Edward Shakespeare

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Ted Shakespeare



Cathedral Village
600 E. Cathedral Road
Philadelphia, PA 19128


In early 2010 Ted sent us the following thoughts about his career at Penn Charter and its aftermath. His book Understanding the Essay, mentioned below, was published in 1966 and used copies are still available through Amazon.

"I came to Penn Charter in 1958 from W. B. Saunders Co., medical and science publisher, where I was a copy editor. Jack Gummere offered to match that salary as a PC English teacher (JFG was secretive and grossly unjust about faculty salaries). During my 13 years at PC I was head of the English department from 1961-1966, directed dramatics from 1961-1971, headed the faculty curriculum committee, and with two colleagues published Understanding the Essay, which went into three editions.

"My mentors at PC were Lou Connick and Fritz Kempner, who honed my teaching skills and introduced me to new and revolutionary understandings of English grammar. The 13 years at PC were my most productive, during which I strengthened the English department and directed large-cast full-length serious dramas and, for assemblies, many experimental one-acts. In 1970 my Overseer-appointed committee recommended, to no avail at that time, that PC become coeducational. I was known as a "prickly" critic of the establishment, and this reputation deservedly followed me for the rest of my teaching years in several other schools.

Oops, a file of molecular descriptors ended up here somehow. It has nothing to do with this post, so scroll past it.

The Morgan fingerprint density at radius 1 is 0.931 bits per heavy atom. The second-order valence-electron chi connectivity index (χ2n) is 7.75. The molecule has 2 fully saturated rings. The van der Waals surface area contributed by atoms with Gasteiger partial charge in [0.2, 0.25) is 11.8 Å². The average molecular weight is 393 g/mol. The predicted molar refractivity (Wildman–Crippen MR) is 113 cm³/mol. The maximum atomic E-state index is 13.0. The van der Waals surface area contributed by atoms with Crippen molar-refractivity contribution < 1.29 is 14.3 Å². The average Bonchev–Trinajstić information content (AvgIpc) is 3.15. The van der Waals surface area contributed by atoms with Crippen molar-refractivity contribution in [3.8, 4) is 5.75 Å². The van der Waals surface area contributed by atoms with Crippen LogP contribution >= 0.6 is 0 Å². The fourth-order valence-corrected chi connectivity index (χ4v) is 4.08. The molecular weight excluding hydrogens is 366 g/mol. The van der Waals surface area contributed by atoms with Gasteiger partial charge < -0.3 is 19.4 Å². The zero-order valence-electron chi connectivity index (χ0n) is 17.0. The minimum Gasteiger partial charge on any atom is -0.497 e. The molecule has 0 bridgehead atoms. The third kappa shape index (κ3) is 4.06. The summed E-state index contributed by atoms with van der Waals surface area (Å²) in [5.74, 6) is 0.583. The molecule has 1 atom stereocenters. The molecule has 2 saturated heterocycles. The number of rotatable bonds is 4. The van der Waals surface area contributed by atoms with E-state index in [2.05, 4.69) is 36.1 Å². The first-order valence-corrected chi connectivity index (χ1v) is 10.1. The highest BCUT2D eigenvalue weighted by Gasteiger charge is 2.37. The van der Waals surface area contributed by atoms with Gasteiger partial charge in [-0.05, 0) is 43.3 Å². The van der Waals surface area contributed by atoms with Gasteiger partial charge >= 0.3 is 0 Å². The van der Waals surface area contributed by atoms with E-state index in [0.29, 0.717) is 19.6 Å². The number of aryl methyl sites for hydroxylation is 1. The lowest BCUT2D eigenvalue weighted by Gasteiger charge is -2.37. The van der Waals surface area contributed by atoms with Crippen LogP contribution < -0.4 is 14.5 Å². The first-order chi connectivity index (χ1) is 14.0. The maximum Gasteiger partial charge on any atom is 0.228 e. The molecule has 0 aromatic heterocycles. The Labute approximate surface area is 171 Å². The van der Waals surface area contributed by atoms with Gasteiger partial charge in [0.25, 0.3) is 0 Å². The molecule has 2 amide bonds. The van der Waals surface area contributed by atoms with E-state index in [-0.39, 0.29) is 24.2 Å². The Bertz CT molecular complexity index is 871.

"Widowed and remarried, I now live at Cathedral Village, a retirement community where I founded a thriving continuing-education program. I look back fondly on the PC class of '60, which I think of as a superior class."

Ted came to our 50th Reunion in 2010, and afterwards sent Sam Francis and his wife Bobbie (aka "Roberta") the following letter:

Dear Sam,

A belated thank you for your hospitality, the hospitality of the entire Class of 1960, and for all the work that went into making your reunion such a triumph. It was a pleasure for me to see again the students I once had in my classes and/or in some one-acts I directed. And now seeing them, as having been productive members of the adult world, close to retirement! Jock Deasey was a delightful host at our dinner table, who made the conversation flow and whom my wife Skip found especially entertaining. All your classmates, and you too, looked remarkably fit and reminded me of how impressed by them and you I was many years ago.

I'm glad I had a few moments to meet Roberta and later to talk with her about theater. Maybe we can sometime get together with the New Jersey Shakespeare. And wasn't the production of "Cox and Box" fun! I had spent much of Thursday and Friday at Penn Charter, in that magnificent new auditorium, watching Picardo and Barker and Ziegler rehearsing to the accompaniment of a pianist who, it turns out, had been hired from outside for the occasion (Jack Rogers and PC staff went to endless trouble to facilitate the production, as they certainly did for your class and other reunions).

Many thanks, and fond wishes to you and Roberta for good health and happiness in this troubled world.